This project looks at refugees in comparison to other immigrant classes, with a focus on those who arrived as children. We examine the following questions:
- The impact of age at immigration on cognitive skills (literacy and numeracy) of refugees and other immigrant classes, and how migrating at young age helps immigrants’ educational outcomes and integration into the Canadian labour market,
- The evolution of skills of refugees over time, and
- The earnings premium to these skills in the Canadian labour market.
Sweetman and Truong (2017) document that Canada admitted an average of approximately 29,000 refugees annually from 1990 to 2015, equivalent to 12% of the annual immigrant flow. Refugees tend to have lower educational attainment than their counterparts from other immigration classes and those born in Canada (Sweetman and Warman 2013; Truong and Sweetman 2017). This lower educational attainment is then reflected in their lower earnings compared to the other groups, although this gap narrows over time (Aydemir 2011; Sweetman and Warman 2013).
Schaafsma and Sweetman (2001) argue that age at immigration matters when determining the labour market premium to education. Immigrants who arrive at young ages are largely educated in Canada and are familiar with the Canadian labour market, both of which lead to better labour market performance compared to older immigrants. Hou and Bonikowski (2016) show that children of refugees and family reunification category parents have lower test scores than skilled workers and business immigrants. Our project extends this literature by looking at the impact of age at immigration on the literacy and numeracy skills of refugees and their children. These test scores are not available in datasets used in other studies. It is important to examine if the admission class matters in determining differences in adulthood cognitive skills between groups of immigrants, and between immigrants and the Canadian-born.
Also of relevance is the recent literature studying different generations of immigrants (e.g., see Sweetman and van Ours (2015) for a summary of this literature). Another related literature studies the impact of cognitive skills on earnings gaps between immigrants and Canadian-born individuals, finding that literacy, numeracy, and problem-solving skills have positive impacts on earnings (Green and Riddell, 2013; Hanushek et al., 2015; Truong and Sweetman 2017). Childs, Finnie, and Mueller (2017) find that children of immigrants integrate very well into the Canadian education system. Truong and Sweetman (2017) show that young immigrants who arrived in Canada prior to age 13 have comparable basic ICT skills to second- and third-generation Canadians.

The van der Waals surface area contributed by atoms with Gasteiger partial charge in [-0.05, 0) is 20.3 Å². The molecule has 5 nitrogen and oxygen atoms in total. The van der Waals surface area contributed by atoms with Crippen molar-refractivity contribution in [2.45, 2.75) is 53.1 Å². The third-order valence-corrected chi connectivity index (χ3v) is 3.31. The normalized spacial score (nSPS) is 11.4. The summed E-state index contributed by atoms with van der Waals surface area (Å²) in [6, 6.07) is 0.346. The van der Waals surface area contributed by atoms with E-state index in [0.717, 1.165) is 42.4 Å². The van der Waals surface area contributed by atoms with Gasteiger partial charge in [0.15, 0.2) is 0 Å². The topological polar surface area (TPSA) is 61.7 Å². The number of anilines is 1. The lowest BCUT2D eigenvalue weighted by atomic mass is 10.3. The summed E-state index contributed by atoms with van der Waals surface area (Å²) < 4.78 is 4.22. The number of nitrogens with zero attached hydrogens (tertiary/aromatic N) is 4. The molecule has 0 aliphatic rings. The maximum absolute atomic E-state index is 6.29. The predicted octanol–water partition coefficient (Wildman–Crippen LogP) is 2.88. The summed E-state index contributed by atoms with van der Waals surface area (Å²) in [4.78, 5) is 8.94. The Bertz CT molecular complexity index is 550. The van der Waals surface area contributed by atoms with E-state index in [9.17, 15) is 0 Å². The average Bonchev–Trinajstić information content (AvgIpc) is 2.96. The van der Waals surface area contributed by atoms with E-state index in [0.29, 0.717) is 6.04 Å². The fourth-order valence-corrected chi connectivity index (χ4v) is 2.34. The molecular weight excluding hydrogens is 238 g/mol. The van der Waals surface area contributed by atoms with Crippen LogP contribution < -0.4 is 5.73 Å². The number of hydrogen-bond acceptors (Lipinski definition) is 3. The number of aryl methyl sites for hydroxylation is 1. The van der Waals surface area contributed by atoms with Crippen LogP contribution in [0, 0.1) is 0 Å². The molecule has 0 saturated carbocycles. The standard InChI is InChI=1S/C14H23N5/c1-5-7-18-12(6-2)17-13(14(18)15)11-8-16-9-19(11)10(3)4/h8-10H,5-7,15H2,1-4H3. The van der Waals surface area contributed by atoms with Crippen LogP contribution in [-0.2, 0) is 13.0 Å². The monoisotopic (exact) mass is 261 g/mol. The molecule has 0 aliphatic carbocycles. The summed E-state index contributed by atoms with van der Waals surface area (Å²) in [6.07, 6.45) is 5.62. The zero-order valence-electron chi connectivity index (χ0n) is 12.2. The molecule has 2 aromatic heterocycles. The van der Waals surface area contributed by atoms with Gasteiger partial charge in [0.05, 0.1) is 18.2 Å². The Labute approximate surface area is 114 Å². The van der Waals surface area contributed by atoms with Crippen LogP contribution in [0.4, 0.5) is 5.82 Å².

This project also contributes to the existing literature by looking at the evolution of the skills of immigrants compared to that of Canadian-born individuals. Specifically, it addresses how age at immigration affects the skills evolution and differences in skills among immigration classes. It studies the impact of these differences in adult skills on earnings gaps between the different immigrant classes and the Canadian-born. Finally, it determines if these metrics have changed over time.
This research informs policymakers about the integration of different immigrant classes with an emphasis on those admitted as refugees. The results will guide policy related to the types of timing of interventions to better assist refugees and their children to perform well in the Canadian education system and, subsequently, in the labour market.
We explore differences in literacy and numeracy skills, and the economic returns to these skills for immigrants to Canada in different admission classes, compared to their Canadian-born counterparts. Respondents are categorized into nine subpopulations: adult economic immigrants, adult refugees, adult family reunification, other adult immigrants, adult temporary residents, young refugees, young non-refugee immigrants, and second-and third-generation Canadians. With some exceptions, the results suggest that both adult and young immigrants (those who arrived in Canada at age 13 or younger) do not perform as well on literacy and numeracy tests as those born in Canada, although young immigrants have higher test scores than adult immigrants. Similar results are found for wages, our metric for success in the labour market. Generally, we find that economic immigrants tend to have the highest test scores and hourly wages, with refugees having the lowest, amongst all immigration categories. A one-standard deviation increase in literacy attracts a wage premium of eight percent for men and nine percent for women. Those of numeracy scores are associated with 10 percent wage premium for both males and females. Though literacy and numeracy tests in PIAAC 2012 are used to capture basic everyday life and workplace proficiency, the returns to these basic skills are economically significant across different ranges of the wage distribution.